November 20, 2018
Several Saudi Arabian activists, including a number of women, who have been arbitrarily detained without charge since May 2018 in Saudi Arabia’s Dhahban Prison, have reportedly faced sexual harassment, torture and other forms of ill-treatment during interrogation, Amnesty International said today.
According to three separate testimonies obtained by the organization, the activists were repeatedly tortured by electrocution and flogging, leaving some unable to walk or stand properly. In one reported instance, one of the activists was made to hang from the ceiling, and according to another testimony, one of the detained women was reportedly subjected to sexual harassment, by interrogators wearing face masks.
“Only a few weeks after the ruthless killing of Jamal Khashoggi, these shocking reports of torture, sexual harassment and other forms of ill-treatment, if verified, expose further outrageous human rights violations by the Saudi authorities” said Lynn Maalouf, Amnesty International’s Middle East research director.
“Saudi authorities are directly responsible for the wellbeing of these women and men in detention. Not only have they been deprived them of their liberty for months now, simply for peacefully expressing their views, they are also subjecting them to horrendous physical suffering”.
According to the testimonies obtained, the human rights defenders were unable to walk or stand properly, had uncontrolled shaking of the hands, and marks on the body. One of the activists reportedly attempted to take her own life repeatedly inside the prison.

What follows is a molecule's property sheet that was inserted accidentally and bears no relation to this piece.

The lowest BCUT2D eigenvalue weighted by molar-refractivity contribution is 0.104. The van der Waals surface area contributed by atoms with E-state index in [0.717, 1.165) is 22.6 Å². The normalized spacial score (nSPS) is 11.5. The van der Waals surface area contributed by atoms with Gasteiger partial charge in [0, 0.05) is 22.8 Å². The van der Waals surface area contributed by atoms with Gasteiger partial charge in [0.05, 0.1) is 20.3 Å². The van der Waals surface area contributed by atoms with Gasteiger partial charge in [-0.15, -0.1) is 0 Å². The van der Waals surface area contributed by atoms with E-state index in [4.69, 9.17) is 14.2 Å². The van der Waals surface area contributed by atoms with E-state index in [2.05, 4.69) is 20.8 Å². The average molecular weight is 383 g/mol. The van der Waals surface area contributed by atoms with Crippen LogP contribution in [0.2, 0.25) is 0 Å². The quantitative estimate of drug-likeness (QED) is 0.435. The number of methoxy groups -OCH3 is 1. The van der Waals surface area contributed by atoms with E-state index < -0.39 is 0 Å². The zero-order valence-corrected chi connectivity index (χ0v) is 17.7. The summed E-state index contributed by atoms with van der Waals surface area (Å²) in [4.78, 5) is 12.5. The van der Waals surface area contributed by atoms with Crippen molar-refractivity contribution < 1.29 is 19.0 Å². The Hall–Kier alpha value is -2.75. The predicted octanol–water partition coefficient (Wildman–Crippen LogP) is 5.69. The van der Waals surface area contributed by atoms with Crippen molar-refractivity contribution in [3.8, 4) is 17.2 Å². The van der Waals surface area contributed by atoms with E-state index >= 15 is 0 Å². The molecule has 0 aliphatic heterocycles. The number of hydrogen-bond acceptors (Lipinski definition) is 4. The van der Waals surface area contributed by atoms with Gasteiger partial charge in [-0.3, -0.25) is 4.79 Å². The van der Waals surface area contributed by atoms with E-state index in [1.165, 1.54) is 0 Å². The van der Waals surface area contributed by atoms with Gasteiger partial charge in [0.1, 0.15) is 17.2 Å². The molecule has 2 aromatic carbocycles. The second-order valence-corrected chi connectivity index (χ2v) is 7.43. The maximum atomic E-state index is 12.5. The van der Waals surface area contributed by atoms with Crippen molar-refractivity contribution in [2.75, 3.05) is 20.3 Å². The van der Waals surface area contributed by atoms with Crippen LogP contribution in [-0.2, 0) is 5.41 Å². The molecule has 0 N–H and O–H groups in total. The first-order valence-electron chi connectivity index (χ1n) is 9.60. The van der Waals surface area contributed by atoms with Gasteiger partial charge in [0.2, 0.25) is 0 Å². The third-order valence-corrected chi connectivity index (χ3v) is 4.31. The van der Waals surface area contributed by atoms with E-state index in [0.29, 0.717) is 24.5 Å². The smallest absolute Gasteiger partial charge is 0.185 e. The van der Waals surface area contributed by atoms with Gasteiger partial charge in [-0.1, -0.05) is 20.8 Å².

Those detained in Dhahban Prison include Loujain al-Hathloul, Iman al-Nafjan, Aziza al-Yousef, Samar Badawi, Nassima al-Sada, Mohammad al-Rabe’a and Dr Ibrahim al-Modeimigh.
Several other activists were detained in the ensuing months and remain in detention without charge. These include women’s rights activists Nouf Abdulaziz and Maya’a al-Zahran, as well as activists who had already been persecuted for their human rights work in the past, such as Mohammed al-Bajadi and Khalid al-Omeir, as well as Hatoon al-Fassi, a prominent women’s rights activist and academic, was also reportedly detained shortly after the lifting of the driving ban. Last week, Hatoon al-Fassi recieved the Middle East Studies Association Academic Freedom Award, which was awarded in her absence at the association’s annual meeting.
N.B.: Dr. Ibrahim al-Modeimigh is a human rights lawyer.